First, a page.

The U.S. Citizenship and Immigration Services (USCIS) Administrative Appeals Office (AAO) delivered a landmark ruling on the issue of multiple H-1B filings in March 2018, shedding light on the complex and often misunderstood topic of “related entities.” The Matter of S- Inc. case clarified the stringent regulation prohibiting multiple H-1B filings for the same beneficiary by the same or related entities in the same fiscal year.
The H-1B visa program, which annually caps at 85,000 visas, is always oversubscribed due to the high demand. To manage this overflow, USCIS adopts a lottery system to select petitions for adjudication randomly. Notwithstanding, some employers exploit this system by submitting multiple petitions for the same beneficiary, hoping to increase their selection odds.
To tackle this abuse, USCIS established a rule barring the same petitioner from filing multiple H-1B petitions for the same beneficiary during the same fiscal year, except when a legitimate business need can be established. Furthermore, USCIS may deny or revoke all petitions if it creates that related entities – such as parent companies, subsidiaries, or affiliates – lack a legitimate business need for filing multiple petitions for the same beneficiary.
The Matter of S- Inc. was centered around a software development and consulting firm that filed H-1B petitions for the same beneficiary for virtually the same job alongside a related entity, C- LLC. USCIS initially approved the petitioner’s application but later revoked it, citing a violation of the multiple filing rule.
Despite the petitioner asserting that it had no corporate ownership or control relationship with C- LLC, the AAO dismissed the argument that corporate ties solely determine relatedness. It clarified that the regulation applies to any petitioners submitting multiple applications for the same beneficiary for a similar job.
Following a detailed examination of the evidence, the AAO established that although there was no corporate ownership or control link between the petitioner and C- LLC, there were factors that triggered the multiple filing bar. Both companies sought to employ the beneficiary in the same job for the same end client through identical mid-vendors.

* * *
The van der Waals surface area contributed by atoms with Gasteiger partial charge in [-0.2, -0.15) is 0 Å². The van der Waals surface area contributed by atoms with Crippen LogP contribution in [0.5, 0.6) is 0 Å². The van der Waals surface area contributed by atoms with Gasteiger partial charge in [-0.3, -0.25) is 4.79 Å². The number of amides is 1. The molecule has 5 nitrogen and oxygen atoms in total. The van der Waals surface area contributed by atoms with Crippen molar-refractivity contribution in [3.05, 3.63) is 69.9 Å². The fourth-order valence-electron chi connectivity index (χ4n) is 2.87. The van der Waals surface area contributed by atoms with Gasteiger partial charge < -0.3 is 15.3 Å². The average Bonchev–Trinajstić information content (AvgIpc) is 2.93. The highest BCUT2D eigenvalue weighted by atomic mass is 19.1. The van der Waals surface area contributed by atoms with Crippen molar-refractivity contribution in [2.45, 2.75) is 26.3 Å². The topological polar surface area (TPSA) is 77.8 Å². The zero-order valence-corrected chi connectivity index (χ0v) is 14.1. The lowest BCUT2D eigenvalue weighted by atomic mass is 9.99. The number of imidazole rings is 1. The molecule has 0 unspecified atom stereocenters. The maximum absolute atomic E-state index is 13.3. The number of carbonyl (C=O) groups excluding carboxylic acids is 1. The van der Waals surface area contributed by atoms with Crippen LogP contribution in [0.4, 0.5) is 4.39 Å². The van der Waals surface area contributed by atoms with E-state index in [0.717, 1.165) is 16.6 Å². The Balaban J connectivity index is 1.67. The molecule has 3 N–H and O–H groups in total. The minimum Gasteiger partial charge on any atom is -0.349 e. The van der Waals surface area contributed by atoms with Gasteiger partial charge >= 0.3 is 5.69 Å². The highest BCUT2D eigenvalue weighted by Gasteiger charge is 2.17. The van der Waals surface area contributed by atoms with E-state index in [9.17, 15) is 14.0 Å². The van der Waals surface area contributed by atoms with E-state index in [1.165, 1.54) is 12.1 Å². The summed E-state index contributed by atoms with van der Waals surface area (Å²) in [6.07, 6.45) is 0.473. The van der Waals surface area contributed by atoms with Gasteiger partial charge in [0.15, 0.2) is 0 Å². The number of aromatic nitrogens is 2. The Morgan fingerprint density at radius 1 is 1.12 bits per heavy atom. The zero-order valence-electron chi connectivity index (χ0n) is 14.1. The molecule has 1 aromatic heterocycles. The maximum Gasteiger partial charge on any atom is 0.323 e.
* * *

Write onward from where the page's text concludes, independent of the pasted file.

Moreover, C- LLC’s petition included a subcontractor agreement with the petitioner, adding weight to the relationship claim.
The AAO stressed the importance of demonstrating a legitimate business need for filing multiple H-1B petitions for the same beneficiary. In this case, the positions offered by the petitioner and C- LLC were not materially distinct, undermining the argument for a legitimate business need.
In a move that prevents employers from manipulating corporate laws to gain an unfair advantage, the AAO expanded the definition of “related entities” to include any petitioners who file multiple applications for the same beneficiary for a similar job, regardless of corporate ties. This interpretation ensures a level playing field, promoting fairness among all petitioners.
In summary, the AAO dismissed the appeal in the Matter of S- Inc., maintaining the revocation of the petitioner’s H-1B petition. This decision is a milestone in the H-1B visa narrative, setting a precedent that curbs the exploitation of the system and ensures a fair and equitable allocation of visas.
If you or your family members have any questions about how immigration and nationality laws in the United States may affect you, or if you want to access additional information about immigration and nationality laws in the United States or Canada, please don’t hesitate to contact the immigration and nationality lawyers at NPZ Law Group. You can reach us by emailing email@example.com or by calling us at 201-670-0006 extension 104. We also invite you to visit our website at www.visaserve.com for more information.